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Aggressive Vendors Still Plague Battery With Water Taxi Tickets, Police Say

By Irene Plagianos | October 13, 2016 3:35pm
 Liberty Island is open later in the evenings during the summer of 2012.
Liberty Island is open later in the evenings during the summer of 2012.
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Statue Cruises

FINANCIAL DISTRICT —  A longtime network of aggressive ticket sellers who swarm and often trick tourists near The Battery have a new source for their boat tour peddling, according to Manhattan's 1st Precinct.

Ferry company New York Water Taxi is now fueling the crush of vendors nearly five months after citywide ferry operator Hornblower, Inc., stopped selling its tickets through sometimes violent street hawkers — following a DNAinfo New York story about the company's practice, the precinct's commanding officer Deputy Inspector Mark Iocco said.

"Unfortunately the problem with aggressive street sellers, many of whom have violent criminal records, remains the same at The Battery. They are just selling different boat tour tickets — now it's New York Water Taxi, " Iocco said. 

Police, who have long been trying to crack down on the street sellers, have said that more than 60 vendors are regularly hovering near the Staten Island Ferry Terminal, pushing boat tours that sail around the Statue of Liberty, but don't actually land at the monument.

Only one ferry operator, Statue Cruises, which has its dock at The Battery, can take passengers to Liberty and Ellis islands — those tickets are either purchased online or inside Castle Clinton.

The street sellers, hired by resale companies that now buy tickets from Water Taxi, sometimes confuse tourists, telling them lies such as the Statue of Liberty is closed for construction, to get them to buy the Water Taxi cruises that sail around Liberty Island, police said.

Thirty-one vendors have been arrested at or near The Battery since June, sometimes for fraudulent accosting, meaning they lie to tourists to persuade them to purchase their boat tours, according to the 1st Precinct. Other times, the arrests have been for illegally vending, meaning the vendors don't have the appropriate licenses to sell either inside The Battery or on city streets.

All the arrested vendors were selling Water Taxi tickets, Iocco said.

As of August, new city law has required street vendors to have licenses from the Department of Consumer Affairs to peddle boat and bus tours.

One 16-year-old — identified as a regular Battery ticket vendor, according to Iocco and court records — was also arrested for robbing a woman of her purse in August near the Staten Island Ferry.

Most recently, on Oct. 2, a 49-year-old unlicensed vendor was arrested for illegally selling tickets near The Staten Island Ferry terminal, and was caught carrying more than 1,000 boat tour tickets — along with $10,000 in cash and a bit of marijuana, court records show. More than 800 of those tickets were for Water Taxi, police sources said.

In a statement to DNAinfo, New York Water Taxi said that it is committed to a code of conduct for the ticket resellers it uses, and when the company identifies issues with the sellers, it fines resale companies or bans specific sellers.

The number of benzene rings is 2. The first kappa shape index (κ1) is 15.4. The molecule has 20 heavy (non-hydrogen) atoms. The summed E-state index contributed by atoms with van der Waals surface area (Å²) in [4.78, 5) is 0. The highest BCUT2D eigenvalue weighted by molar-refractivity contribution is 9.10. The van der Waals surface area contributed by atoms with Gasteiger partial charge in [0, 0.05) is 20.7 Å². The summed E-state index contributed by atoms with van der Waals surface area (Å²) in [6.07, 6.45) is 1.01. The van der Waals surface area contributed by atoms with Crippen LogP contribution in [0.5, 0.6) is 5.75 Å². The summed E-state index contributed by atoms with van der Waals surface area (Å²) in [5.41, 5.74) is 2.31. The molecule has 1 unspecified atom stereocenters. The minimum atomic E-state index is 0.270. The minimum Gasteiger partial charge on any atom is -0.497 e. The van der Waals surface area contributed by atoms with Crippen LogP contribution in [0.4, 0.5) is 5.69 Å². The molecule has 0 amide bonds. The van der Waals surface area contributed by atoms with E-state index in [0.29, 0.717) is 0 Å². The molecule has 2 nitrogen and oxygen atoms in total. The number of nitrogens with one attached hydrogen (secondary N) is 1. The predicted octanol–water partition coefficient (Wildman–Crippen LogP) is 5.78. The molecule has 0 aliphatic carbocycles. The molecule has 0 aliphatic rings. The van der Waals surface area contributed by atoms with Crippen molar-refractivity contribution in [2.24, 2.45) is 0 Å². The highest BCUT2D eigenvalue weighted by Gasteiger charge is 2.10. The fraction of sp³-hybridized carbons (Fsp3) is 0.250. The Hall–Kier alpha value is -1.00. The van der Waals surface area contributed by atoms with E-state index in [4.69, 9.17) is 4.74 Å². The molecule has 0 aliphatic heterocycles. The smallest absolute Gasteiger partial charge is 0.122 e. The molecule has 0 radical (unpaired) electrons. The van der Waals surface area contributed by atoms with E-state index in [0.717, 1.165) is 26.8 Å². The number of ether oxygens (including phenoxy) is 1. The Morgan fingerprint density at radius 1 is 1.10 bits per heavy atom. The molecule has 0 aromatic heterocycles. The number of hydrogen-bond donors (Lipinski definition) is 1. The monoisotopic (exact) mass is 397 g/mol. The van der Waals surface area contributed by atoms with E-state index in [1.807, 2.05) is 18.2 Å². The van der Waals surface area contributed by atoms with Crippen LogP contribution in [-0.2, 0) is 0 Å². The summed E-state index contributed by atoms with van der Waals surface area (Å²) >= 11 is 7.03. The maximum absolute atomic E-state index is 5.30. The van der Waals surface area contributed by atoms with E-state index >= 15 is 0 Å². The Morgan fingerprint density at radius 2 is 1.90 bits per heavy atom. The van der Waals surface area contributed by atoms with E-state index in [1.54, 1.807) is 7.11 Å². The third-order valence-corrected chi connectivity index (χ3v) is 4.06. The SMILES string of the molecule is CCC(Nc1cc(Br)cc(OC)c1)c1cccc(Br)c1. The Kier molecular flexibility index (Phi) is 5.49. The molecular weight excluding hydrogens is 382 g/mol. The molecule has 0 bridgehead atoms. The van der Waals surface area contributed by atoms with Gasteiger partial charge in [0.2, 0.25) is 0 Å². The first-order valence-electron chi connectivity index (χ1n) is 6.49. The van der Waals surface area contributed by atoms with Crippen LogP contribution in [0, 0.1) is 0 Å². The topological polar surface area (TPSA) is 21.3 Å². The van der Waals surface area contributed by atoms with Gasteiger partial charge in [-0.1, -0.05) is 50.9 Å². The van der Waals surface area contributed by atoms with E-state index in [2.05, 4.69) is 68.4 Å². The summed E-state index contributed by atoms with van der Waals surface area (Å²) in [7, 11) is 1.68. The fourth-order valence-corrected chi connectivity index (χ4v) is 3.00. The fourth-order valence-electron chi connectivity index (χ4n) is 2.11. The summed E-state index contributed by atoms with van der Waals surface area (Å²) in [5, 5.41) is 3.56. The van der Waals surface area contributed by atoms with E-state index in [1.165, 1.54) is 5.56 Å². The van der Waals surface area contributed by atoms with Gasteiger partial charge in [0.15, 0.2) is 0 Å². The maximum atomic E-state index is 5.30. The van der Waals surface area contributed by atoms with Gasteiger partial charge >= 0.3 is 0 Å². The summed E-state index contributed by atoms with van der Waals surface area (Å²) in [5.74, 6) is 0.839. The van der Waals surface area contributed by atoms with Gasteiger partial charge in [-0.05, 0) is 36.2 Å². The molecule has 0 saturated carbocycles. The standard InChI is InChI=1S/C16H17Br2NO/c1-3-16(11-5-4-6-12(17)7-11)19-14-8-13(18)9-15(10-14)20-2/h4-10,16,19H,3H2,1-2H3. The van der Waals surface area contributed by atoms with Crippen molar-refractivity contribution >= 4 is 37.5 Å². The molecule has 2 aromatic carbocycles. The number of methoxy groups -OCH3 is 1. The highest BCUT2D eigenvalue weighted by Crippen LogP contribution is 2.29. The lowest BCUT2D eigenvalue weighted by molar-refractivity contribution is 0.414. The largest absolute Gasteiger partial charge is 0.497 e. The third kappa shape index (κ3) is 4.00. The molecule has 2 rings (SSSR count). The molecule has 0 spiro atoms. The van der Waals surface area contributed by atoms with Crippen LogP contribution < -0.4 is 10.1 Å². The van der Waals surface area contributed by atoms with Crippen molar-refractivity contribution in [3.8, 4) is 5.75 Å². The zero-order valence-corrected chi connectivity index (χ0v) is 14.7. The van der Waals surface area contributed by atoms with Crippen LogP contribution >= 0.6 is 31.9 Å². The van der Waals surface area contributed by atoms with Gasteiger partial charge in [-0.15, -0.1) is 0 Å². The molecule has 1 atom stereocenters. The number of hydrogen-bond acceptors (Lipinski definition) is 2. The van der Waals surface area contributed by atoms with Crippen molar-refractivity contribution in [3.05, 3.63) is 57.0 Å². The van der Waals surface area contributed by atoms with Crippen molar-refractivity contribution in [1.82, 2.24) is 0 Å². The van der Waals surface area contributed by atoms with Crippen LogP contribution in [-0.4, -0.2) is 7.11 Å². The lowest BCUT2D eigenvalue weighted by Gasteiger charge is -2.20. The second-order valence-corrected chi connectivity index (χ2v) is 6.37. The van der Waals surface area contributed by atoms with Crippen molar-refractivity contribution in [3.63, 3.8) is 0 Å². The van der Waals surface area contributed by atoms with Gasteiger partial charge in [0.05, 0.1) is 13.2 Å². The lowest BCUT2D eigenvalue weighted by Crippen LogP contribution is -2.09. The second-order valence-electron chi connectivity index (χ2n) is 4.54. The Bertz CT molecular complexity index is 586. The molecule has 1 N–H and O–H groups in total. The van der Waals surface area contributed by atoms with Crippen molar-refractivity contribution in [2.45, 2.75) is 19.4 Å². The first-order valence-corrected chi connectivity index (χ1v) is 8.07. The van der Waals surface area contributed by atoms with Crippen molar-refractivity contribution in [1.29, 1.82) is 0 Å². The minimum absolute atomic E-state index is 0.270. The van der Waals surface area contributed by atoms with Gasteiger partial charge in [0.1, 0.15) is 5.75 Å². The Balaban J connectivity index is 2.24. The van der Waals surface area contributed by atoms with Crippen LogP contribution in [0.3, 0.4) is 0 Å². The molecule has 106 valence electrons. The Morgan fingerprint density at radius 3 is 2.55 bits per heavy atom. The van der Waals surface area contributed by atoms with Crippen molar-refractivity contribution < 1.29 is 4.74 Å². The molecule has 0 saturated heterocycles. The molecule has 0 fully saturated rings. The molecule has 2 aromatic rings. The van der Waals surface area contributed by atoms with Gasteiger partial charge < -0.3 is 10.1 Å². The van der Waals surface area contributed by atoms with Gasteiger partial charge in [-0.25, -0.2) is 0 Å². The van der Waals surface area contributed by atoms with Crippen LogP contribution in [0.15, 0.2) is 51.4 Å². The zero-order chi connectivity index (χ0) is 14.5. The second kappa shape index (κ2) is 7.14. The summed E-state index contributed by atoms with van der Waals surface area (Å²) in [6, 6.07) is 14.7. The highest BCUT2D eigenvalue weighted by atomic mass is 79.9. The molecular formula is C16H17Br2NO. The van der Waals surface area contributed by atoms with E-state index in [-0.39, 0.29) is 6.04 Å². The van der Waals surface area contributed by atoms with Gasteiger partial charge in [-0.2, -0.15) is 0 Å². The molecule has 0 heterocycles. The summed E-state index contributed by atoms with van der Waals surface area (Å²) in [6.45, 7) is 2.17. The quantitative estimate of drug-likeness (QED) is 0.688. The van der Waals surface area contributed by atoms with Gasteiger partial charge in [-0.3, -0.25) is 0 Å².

"NYWT is committed to a professional code of conduct for third-party ticket sellers who purchase our tickets for resale," the statement said. "NYWT also supported the city's newly-enacted licensing system for ticket-sellers in an effort to further improve the customer experience and industry standards."

"On the occasions when our own staff verifies noncompliance with expectations or a code of conduct we take appropriate measures, including but not limited to significant fines and banning problematic individuals from reselling NYWT tickets," the statement said.  "Cooperation of the NYPD and other parties in this regard is vital. If the NYPD or any other parties have information to share about noncompliant individuals selling NYWT tickets, we have been and remain eager to collaborate to weed out any bad actors."

Iocco, however, said if Water Taxi has measures in place "we don't see Water Taxi monitoring these sellers, we see the same violations, the same old guys down there everyday."

Of major concern to Iocco is the history of violence among the vendors. Police beefed up their investigation into the Battery Park ticket sellers in the wake of several violent incidents, including a tourist whose skull was fractured after rebuffing an illegal vendor in February 2016 and infighting between the sellers.

Iocco said he warned Water Taxi officials in August that he was now seeing a proliferation of their tickets being sold by the aggressive hawkers, and has "strongly urged" them not to use the resale companies that hire them.

Water Taxi has a kiosk that sells its boat tours near The Battery, staffed by its own employees, and Iocco said that is the only way to ensure their tickets are being appropriately sold.

"Many of these street sellers have a long history of violent behavior, some we have identified as sex offenders — the only way to stop this problem of aggressive sellers is for ferry companies not to use them," he said. "I hope that is what Water Taxi will do."